In this sequel to 1969's 'Hawaii,' Charlton Heston plays a sailor who returns to his Hawaiian homestead, only to learn that his grandfather's fortune has been bestowed upon his hated cousin Alec McCowan. As a reprisal, Heston sets up his own pineapple plantation in competition with his cousin.
Have you ever picked up a James Michener novel and just held it in your hands? After a little while that tome you've been holding starts to get awful heavy, making your muscles ache. Reading one of this literary master's works is a task unto itself, but can be incredibly rewarding. You can come away from the reading one of his books feeling like you've learned a lot about somewhere or something you'll probably never personally experience. It's because I once tried to read his book 'Space' - admittedly I didn't finish it - that I am fascinated when someone tries to adapt one of his books. 'Hawaii' is an especially strange choice because it's nearly 1000 pages long and spans nearly two hundred years of history. 1966's film 'Hawaii' was smartly adapted using only parts of the book saving the rest of the novel for 1970's 'The Hawaiians.' While 'Hawaii' was a lean story and focused, 'The Hawaiians' much like Michener's novel is too broad and unwieldily for a single two-hour film and would have been better suited as a miniseries.
Whip Hoxworth (Charlton Heston) has done it his own way all of his life. Never dependent upon his Grandfather's fortune, Whip has made a life for himself as a sea caption transporting Japanese and Chinese immigrants to Hawaii. While these people are paying passengers, they're basically herded into the ship's hold like cattle and held in slave-like conditions with little food or water. Two of these passengers are Mun Ki (Mako) and the beautiful Nyuk Tsin (Tina Chen). Nyuk Tsin is supposed to be transported to Hawaii to work in a brothel, but Mun Ki claims her as his wife to keep her safe on the boat, and when Whip offers them work on his property, the pair are bound together.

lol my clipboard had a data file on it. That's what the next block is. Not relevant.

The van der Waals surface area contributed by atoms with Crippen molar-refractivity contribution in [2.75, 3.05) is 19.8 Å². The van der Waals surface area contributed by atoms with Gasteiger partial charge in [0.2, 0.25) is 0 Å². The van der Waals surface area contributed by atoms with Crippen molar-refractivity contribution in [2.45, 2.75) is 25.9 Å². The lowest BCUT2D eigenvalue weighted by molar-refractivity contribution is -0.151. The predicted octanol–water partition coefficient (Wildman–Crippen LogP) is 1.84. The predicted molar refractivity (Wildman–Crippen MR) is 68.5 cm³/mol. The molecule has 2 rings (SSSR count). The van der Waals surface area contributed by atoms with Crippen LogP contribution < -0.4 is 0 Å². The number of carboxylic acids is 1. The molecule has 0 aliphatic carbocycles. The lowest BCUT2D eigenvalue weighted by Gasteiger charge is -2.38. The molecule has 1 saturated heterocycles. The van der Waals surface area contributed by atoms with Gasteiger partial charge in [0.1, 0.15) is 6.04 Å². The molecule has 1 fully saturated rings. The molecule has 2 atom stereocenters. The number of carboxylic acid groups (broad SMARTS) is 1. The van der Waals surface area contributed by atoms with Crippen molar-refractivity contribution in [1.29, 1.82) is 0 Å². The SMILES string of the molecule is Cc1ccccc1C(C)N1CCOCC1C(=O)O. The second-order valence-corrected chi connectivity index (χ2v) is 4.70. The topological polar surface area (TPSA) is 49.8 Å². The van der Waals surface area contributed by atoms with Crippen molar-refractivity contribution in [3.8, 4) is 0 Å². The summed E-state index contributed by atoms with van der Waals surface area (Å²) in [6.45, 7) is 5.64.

Whip's hopes and dreams are to get away from a life at sea and start his own thriving plantation. But when his Grandfather leaves Whip out of his estate, Whip and his wife Purity (Geraldine Chaplin) are given 80,000 acres of seemingly worthless land. But Whip is ambitious and on that land, he sees great potential and has the wild idea of cultivating pineapple plants. As time passes, Whip sees that Nyuk Tsin shares his level of ambition as she works herself to the bone to build a family fortune for herself and Mun Ki.
As a continuation of the multigenerational story started in 1966's 'Hawaii,' 1970's 'The Hawaiians' is a movie that feels like it's trying to accomplish entirely too much in a very short amount of time. The source material is dense, thick material that in order to justify a proper adaptation you would need a dozen hours of screen time, not just 132 minutes. It's this truncated timespan that keeps a lot of the material this film tries to create from truly resonating. Things happen without any indication of the passage of time. In one shot Mun Ki and Nyuk Tsin are moving into their small wood shack home on Whip's property, the next shot there's a child strapped to Nyuk Tsin's back and Whip is asking the woman to nurse his child because Purity isn't able to. It's this blink and you'll miss it feeling that keeps this movie at a distance from its audience.